Esper postpones trip to help with coronavirus response

By Ellen Mitchell

Defense Secretary Mark Esper is postponing a trip abroad “out of an abundance of caution” to lead the Pentagon’s response to coronavirus, the department said Tuesday.

“Out of an abundance of caution, Secretary of Defense @EsperDOD has decided to postpone his travel to India, Uzbekistan, and Pakistan until a later date to remain in the U.S. to help manage the @DeptofDefense response to Coronavirus,” Pentagon press secretary Alyssa Farah tweeted.

More positive tests and exposure:

Several members of the military have tested positive or may have been exposed to the novel coronavirus, also known as COVID-19.

On Monday, the Army announced that its top general in Europe, Lt. Gen. Christopher Cavoli, and several staffers may have been exposed to the virus at a recent conference. In a statement, Army Secretary Ryan McCarthy said Cavoli and the others are self-monitoring and working remotely.

The Pentagon also said Saturday that a Marine assigned to Fort Belvoir, Va., who had just returned from overseas travel tested positive for the virus.

Deterrent efforts: Meanwhile, the Pentagon is also providing four bases to quarantine passengers coming off the Grand Princess cruise, which has seen 21 passengers test positive for the virus. The bases are Travis Air Force Base and Miramar Marine Corps Air Station in California, Lackland Air Force Base in Texas and Dobbins Air Reserve Base in Georgia.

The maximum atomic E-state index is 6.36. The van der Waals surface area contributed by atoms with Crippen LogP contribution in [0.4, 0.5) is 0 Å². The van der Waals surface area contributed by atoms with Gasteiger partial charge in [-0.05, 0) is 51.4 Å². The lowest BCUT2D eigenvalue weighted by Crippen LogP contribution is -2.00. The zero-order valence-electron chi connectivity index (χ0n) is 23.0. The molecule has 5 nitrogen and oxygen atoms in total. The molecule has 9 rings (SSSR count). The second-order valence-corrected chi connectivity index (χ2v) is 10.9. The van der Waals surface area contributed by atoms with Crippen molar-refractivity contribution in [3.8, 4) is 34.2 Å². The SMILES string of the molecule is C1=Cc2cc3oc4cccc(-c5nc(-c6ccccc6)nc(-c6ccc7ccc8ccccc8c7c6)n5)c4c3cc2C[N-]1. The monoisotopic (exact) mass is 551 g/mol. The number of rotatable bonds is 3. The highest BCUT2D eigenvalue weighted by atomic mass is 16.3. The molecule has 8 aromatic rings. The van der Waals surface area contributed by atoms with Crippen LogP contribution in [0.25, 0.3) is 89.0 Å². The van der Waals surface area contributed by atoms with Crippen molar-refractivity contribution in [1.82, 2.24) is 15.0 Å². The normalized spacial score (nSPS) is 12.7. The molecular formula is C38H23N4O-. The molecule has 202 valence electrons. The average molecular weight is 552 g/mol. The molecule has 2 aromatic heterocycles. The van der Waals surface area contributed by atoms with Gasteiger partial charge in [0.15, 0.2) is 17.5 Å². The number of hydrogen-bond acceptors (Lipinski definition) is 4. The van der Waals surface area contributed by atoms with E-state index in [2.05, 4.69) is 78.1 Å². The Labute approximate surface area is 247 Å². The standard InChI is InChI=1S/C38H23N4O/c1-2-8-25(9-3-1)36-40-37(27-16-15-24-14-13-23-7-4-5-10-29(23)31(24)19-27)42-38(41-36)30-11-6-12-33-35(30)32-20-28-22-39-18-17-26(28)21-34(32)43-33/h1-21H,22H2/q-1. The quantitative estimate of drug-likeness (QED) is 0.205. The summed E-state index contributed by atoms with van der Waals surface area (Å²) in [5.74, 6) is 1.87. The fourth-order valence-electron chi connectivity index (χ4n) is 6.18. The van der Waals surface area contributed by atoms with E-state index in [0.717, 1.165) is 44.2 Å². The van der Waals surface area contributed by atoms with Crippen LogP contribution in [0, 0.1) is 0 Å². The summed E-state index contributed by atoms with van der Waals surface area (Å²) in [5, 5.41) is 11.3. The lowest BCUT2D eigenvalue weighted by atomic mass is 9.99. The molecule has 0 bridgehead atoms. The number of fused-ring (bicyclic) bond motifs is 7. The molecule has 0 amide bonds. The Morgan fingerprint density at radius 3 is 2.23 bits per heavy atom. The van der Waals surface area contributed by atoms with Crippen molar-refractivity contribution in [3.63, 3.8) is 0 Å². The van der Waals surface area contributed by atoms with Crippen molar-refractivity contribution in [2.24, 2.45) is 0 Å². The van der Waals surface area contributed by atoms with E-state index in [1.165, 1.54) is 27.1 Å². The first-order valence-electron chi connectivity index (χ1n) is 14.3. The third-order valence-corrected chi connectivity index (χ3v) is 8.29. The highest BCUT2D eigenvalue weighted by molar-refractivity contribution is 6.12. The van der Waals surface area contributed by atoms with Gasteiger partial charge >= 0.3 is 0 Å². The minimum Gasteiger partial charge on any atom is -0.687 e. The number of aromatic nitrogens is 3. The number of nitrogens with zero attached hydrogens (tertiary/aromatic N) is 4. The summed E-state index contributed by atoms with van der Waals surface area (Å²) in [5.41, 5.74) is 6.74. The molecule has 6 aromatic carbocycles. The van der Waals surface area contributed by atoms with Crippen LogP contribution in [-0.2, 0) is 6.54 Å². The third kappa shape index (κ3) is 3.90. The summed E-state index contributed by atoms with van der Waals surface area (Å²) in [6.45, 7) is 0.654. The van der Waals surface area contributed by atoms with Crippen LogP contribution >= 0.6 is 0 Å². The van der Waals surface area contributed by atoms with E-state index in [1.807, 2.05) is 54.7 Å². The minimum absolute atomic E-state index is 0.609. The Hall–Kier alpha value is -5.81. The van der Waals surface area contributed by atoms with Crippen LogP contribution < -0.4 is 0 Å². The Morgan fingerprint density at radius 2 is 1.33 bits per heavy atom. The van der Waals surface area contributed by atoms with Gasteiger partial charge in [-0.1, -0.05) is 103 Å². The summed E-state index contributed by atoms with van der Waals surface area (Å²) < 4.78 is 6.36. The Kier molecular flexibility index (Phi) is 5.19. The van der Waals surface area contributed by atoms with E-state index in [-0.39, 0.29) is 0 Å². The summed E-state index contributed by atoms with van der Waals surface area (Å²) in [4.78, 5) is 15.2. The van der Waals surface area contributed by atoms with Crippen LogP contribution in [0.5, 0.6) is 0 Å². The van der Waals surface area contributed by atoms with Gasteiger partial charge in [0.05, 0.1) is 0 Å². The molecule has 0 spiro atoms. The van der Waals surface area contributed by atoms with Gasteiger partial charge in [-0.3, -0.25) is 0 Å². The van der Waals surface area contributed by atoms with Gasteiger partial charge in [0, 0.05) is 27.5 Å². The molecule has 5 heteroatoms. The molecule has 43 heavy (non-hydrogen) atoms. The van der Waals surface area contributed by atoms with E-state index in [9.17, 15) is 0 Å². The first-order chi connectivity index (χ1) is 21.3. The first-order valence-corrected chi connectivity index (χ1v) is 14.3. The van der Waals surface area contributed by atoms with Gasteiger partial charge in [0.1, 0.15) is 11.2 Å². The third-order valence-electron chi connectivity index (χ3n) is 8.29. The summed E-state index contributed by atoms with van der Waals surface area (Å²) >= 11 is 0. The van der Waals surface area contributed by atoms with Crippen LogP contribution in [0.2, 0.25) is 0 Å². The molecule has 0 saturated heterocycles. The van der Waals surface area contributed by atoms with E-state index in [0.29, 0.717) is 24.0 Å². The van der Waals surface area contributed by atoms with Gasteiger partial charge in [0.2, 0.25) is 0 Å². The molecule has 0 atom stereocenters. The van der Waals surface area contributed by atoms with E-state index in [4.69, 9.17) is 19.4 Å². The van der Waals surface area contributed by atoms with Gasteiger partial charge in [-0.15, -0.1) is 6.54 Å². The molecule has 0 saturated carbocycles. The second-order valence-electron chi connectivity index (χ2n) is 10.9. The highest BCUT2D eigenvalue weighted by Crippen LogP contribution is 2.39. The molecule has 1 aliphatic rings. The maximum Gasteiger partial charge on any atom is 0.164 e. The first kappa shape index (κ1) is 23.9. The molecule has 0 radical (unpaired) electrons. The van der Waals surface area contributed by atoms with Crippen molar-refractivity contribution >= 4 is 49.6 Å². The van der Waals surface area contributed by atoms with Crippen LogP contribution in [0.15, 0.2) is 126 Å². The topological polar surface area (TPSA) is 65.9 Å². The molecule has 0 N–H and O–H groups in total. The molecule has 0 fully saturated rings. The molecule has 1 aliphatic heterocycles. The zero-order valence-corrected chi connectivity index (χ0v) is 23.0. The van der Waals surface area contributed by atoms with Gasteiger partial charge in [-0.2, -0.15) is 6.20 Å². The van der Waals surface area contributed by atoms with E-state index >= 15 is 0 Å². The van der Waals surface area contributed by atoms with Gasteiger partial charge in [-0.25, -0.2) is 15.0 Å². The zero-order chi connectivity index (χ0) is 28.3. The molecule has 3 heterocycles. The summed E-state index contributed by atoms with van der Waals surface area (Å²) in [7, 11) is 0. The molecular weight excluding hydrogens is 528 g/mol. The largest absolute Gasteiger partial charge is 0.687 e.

On Monday, Pentagon officials said the department is taking steps to control the spread of the virus in the building, including “social distancing” and wiping down workspaces.

For example, Esper’s regular Monday meeting with senior staff was split into three rooms with video conferencing between the rooms, instead of the normal face-to-face gathering in one room, chief Pentagon spokesman Jonathan Hoffman said Monday.

And DOD curtailing Africa exercise: The Pentagon is also scaling back a multinational military exercise in Africa amid concerns over the coronavirus.

Military leaders from the United States, Morocco, Tunisia and Senegal “will modify the size and scope of African Lion to minimize exposure of U.S. and partner nation service members to the novel coronavirus (COVID-19),” U.S. Africa Command said in a Tuesday statement.

African Lion, set to start March 23 and involving nearly 7,000 tons of military equipment and 9,000 troops — including more than 4,000 U.S. service members from the Army, Navy, Air Force and Marine Corps — is Africom’s largest exercise on the continent.

The exercise will now include only portions that do not require troops to lodge together in close quarters, as well as an academic portion which has already begun.

“The safety and protection of all of our forces — U.S. and partner nation — is a priority,” Africom head Gen. Stephen Townsend said in the statement.

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